The return of the Edinburgh International Film Festival this morning signaled the arrival of fresh, exciting cinema on the capital’s screens. New Artistic Director Mark Adams has helmed a dazzling programme; brimming with both playfulness and melancholy. The latest films from the likes of Amy Berg, Asif Kapadia and the geniuses over at Pixar seem to be hot on the lips of everyone here and are sure to pick up a great response following their screenings next month.
“Mark Adams has helmed a dazzling programme; brimming with both playfulness and melancholy”
Thus, here are our most promising picks of the festival’s 69th edition.
The Legend of Barney Thomson (Dir. Robert Carlyle)
The festival kicks off with the directorial debut of one of Scotland’s most beloved actors, Robert Carlyle. For his first outing, Carlyle has managed to rope in fellow screen talent Emma Thompson and Ray Winstone to tell this morbidly funny story of a Glaswegian barber turned serial killer. The film will have its World Premiere at the Festival Theatre on Wednesday June 17th.
45 Years (Dir. Andrew Haigh)
Arriving on Scottish shores following a hugely positive response at Berlinale in February, 45 Years sees the cinematic return of acclaimed Brit director Andrew Haigh. It looks at the torn relationship a couple share as they fast approach their 45th wedding anniversary. Tom Courtenay and Charlotte Rampling nabbed both the acting prizes at the aforementioned fest; setting this up to become one of those beautiful British festival circuit discoveries. Playing Friday 19th June at Odeon Lothian Road and Saturday 20th June at Cineworld Fountainpark
Chicken (Dir. Joe Stephenson)
The directorial debut of young Joe Stephenson, Chicken is one of the festival’s few rare Scottish premieres (the film had its UK premiere at Cineworld in Sheffield, the very same cinema Stephenson used to work in). A striking story of young Richard, an optimistic young boy with learning difficulties and his relationships; both familial and romantic. Richard Ayoade’s female muse Yasmin Paige co-stars, and Charlie Lyne of Beyond Clueless serves as the film’s editor. He spoke to us about the film back in January, you can read our conversation here. Playing Saturday June 27th at Cineworld Fountainpark
Amy (Dir. Asif Kapadia)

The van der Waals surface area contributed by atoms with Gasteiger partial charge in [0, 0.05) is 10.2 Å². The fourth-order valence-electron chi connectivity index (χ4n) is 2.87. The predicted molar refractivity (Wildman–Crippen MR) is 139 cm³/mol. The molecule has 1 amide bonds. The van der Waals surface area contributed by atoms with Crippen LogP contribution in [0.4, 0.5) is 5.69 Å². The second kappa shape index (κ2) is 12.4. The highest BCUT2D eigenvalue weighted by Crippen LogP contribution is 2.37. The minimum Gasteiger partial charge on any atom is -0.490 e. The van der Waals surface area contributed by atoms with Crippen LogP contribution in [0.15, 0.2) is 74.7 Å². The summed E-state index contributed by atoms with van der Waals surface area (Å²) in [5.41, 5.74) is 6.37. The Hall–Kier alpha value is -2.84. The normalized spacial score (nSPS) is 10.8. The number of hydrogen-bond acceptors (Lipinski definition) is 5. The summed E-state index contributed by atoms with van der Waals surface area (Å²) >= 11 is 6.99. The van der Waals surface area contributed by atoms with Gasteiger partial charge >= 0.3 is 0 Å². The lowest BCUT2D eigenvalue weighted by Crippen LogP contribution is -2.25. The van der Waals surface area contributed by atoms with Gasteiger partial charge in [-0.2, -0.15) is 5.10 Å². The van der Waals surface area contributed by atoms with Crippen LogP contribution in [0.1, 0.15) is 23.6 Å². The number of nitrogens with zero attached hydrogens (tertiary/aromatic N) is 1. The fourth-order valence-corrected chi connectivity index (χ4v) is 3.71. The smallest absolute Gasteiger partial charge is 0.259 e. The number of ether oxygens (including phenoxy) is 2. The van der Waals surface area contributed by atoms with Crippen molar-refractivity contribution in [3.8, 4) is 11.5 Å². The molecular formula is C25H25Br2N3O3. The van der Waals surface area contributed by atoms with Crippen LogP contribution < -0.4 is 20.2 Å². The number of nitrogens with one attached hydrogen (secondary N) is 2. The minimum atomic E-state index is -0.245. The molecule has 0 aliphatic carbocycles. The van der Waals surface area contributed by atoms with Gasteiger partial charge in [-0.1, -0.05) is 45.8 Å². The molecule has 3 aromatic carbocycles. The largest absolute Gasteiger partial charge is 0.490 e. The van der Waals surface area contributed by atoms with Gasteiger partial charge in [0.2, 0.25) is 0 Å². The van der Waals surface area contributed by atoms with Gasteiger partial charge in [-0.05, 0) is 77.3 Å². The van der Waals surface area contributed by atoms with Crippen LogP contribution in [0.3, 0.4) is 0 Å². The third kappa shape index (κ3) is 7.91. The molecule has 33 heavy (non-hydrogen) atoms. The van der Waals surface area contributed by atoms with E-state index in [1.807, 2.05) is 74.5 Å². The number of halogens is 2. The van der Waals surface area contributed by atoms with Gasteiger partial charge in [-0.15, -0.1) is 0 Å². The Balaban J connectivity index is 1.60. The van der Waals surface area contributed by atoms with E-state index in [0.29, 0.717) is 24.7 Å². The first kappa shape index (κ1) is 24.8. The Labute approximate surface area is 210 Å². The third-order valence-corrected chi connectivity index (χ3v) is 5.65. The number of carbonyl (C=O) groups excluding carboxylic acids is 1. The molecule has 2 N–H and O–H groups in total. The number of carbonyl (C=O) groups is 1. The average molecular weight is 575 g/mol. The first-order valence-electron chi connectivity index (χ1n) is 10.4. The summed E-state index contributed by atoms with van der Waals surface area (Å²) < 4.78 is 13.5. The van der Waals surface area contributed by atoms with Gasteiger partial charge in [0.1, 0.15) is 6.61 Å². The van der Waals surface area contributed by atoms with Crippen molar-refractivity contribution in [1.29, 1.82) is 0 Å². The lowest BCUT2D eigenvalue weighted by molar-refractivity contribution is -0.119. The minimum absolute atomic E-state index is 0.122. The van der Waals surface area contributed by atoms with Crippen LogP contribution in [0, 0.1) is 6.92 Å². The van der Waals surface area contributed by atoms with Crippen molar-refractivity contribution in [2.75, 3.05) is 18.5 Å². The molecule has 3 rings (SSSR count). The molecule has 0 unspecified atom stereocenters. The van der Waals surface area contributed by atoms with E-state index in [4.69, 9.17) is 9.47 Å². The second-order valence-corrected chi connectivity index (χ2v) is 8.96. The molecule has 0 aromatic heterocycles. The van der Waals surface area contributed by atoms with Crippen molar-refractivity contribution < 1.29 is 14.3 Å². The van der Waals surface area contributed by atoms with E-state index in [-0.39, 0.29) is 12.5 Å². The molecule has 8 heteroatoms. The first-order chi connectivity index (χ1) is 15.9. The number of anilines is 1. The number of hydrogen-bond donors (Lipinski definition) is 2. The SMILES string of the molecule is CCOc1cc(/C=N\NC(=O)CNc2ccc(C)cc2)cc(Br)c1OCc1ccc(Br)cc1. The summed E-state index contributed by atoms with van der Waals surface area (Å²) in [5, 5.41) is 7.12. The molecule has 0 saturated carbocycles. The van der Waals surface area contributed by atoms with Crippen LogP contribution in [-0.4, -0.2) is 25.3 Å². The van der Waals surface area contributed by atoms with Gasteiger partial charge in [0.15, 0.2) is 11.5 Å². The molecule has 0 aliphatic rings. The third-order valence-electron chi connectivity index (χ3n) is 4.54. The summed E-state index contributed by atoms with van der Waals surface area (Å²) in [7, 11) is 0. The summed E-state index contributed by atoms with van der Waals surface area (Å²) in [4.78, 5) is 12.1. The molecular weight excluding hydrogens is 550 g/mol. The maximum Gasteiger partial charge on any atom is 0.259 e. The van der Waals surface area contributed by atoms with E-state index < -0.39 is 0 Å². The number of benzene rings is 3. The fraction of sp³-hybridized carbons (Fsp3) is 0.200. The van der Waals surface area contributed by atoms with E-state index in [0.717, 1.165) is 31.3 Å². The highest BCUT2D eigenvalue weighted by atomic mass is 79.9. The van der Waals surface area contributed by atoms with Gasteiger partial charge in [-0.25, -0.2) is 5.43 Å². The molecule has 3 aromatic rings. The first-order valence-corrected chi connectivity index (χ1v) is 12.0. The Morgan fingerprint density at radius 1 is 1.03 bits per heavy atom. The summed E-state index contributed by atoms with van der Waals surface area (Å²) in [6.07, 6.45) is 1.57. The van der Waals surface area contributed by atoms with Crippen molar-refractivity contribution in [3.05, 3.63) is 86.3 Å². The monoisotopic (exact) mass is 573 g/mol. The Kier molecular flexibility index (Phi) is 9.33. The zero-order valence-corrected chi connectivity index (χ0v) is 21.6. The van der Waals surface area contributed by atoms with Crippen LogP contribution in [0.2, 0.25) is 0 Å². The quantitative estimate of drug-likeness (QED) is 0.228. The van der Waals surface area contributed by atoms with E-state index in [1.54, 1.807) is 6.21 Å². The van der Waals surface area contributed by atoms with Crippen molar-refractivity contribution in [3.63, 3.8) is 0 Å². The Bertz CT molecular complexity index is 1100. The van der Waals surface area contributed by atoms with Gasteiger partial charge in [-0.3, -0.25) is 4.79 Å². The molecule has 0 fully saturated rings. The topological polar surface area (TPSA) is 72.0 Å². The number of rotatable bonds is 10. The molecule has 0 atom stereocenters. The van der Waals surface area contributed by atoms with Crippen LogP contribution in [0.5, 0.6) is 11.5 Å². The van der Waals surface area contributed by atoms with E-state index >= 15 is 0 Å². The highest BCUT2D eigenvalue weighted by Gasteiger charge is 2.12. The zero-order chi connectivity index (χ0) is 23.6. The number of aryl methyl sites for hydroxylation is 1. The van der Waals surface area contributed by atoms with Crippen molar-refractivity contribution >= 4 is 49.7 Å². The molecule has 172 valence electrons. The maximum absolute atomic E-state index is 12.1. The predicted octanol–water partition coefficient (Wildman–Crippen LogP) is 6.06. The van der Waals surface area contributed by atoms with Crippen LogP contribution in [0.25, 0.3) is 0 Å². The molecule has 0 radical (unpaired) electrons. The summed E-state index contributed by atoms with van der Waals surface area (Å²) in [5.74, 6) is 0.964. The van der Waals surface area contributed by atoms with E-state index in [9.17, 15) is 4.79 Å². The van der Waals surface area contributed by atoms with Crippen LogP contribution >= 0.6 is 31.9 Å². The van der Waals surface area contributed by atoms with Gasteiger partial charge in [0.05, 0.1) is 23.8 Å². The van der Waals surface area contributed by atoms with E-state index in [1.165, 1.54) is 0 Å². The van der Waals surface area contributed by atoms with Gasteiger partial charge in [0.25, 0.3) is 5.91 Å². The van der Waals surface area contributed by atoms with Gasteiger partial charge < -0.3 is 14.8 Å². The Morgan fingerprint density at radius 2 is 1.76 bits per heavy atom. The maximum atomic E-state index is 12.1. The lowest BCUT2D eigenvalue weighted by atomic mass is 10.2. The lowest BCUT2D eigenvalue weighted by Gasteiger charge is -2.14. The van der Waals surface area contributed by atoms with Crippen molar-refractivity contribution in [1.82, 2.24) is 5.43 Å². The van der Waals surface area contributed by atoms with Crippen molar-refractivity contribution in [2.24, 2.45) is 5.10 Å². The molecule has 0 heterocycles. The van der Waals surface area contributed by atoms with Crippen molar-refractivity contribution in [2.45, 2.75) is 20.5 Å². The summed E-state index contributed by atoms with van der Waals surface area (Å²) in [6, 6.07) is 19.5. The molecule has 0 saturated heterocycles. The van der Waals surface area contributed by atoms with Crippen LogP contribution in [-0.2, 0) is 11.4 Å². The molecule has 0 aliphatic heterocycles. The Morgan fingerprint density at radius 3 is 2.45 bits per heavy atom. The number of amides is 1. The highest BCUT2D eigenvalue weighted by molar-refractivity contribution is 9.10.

Kapadia’s return to the the screen is a bold, melancholic look at the life of pop/jazz artist Amy Winehouse. Depicting her career’s finest moments and those we’d heard of but never seen, music documentaries rarely delve as deep as Kapadia did here. A non-fictional masterpiece by all accounts, we gave this five stars following its world premiere at Cannes. You can read our review here. Playing Thursday 18th and Friday 19th June at the Filmhouse
Dope (Dir. Rick Famuyiwa)
This film reeks of festival adoration and sweaty, frenetic teenage kicks. A big success at Sundance and the closing film at Cannes’ Director’s Fortnight, it looks at the life and ambitions of three high school geeks and their attempts to escape their life in “The Bottoms”. A coming of age story for the hip hop generation, a fairly unknown central cast is supported by the likes of Forrest Whitaker and the prince of modern rap music A$AP Rocky. Playing Thursday 25th and Friday 26th June at Cineworld Fountainpark
Every Secret Thing/Prophet’s Prey (Dir. Amy Berg)
Of the three films documentarian Amy Berg has churned out in the past year, two of them have found their place in the EIFF programme. Known for her uncompromising depictions of the world’s most caustic and beguiling characters, she has turned to fiction to tell the story of a detectives investigation into child abductions, years after their occurrence. With a cast featuring Diane Lane and Elizabeth Banks and a script by Enough Said’s Nicole Holofcener, all the signs are pointing towards Every Secret Thing being an impressive fictional debut. In the Documentary strand, Berg is in familiar territory with Prophet’s Prey – her examination of the leader of the Fundamentalist Church of Jesus Christ of Latter-Day Saints and the accusations against him of child sex abuse. An absorbing one, we’re sure, but we’re questioning the omission of Berg’s controversial work An Open Secret. A film that looks at child sex abuse in LA’s young star circuit, they’re billing it as the film Hollywood doesn’t want you to see. We’re intrigued by the thought of a last minute Berg trilogy here. If any film festival is brazen enough to screen it, it would be Edinburgh. Every Secret Thing plays on Friday 19th and Saturday 20th June at Cineworld Fountainpark. Prophet’s Prey plays Saturday 20th and Sunday 21st June at Odeon Lothian Road.
“If any film festival is brazen enough to screen An Open Secret, it would be Edinburgh”Click to tweet
Last Days in the Desert (Dir. Rodrigo Garcia)
Scottish national treasure Ewan McGregor assumes the role of Jesus Christ in this biblical epic from Colombia’s Rodrigo García. An imaginative look at his forty days of fasting and praying in the desert and his encounters with the devil, Last Days in the Desert looks set to be a big crowd-puller. It has a one off screening in the Festival Theatre on Sunday June 21st.
Inside Out (Dir. Pete Docter)
As expected, Disney/Pixar’s colourful return to form has its pride of place in EIFF’s animation lineup. A dazzling look into the personified imagination of a young girl, Inside Out is a gorgeous mix of humour and adventure with a touching philosophical flare. Pixar’s best work in 5 years? We certainly think so. Read our five star review here. Playing Sunday 21st June at the Festival Theatre.
Tickets can be purchased from the Festival Box Office at the Filmhouse, Lothian Road or online at the Edinburgh Film Festival website.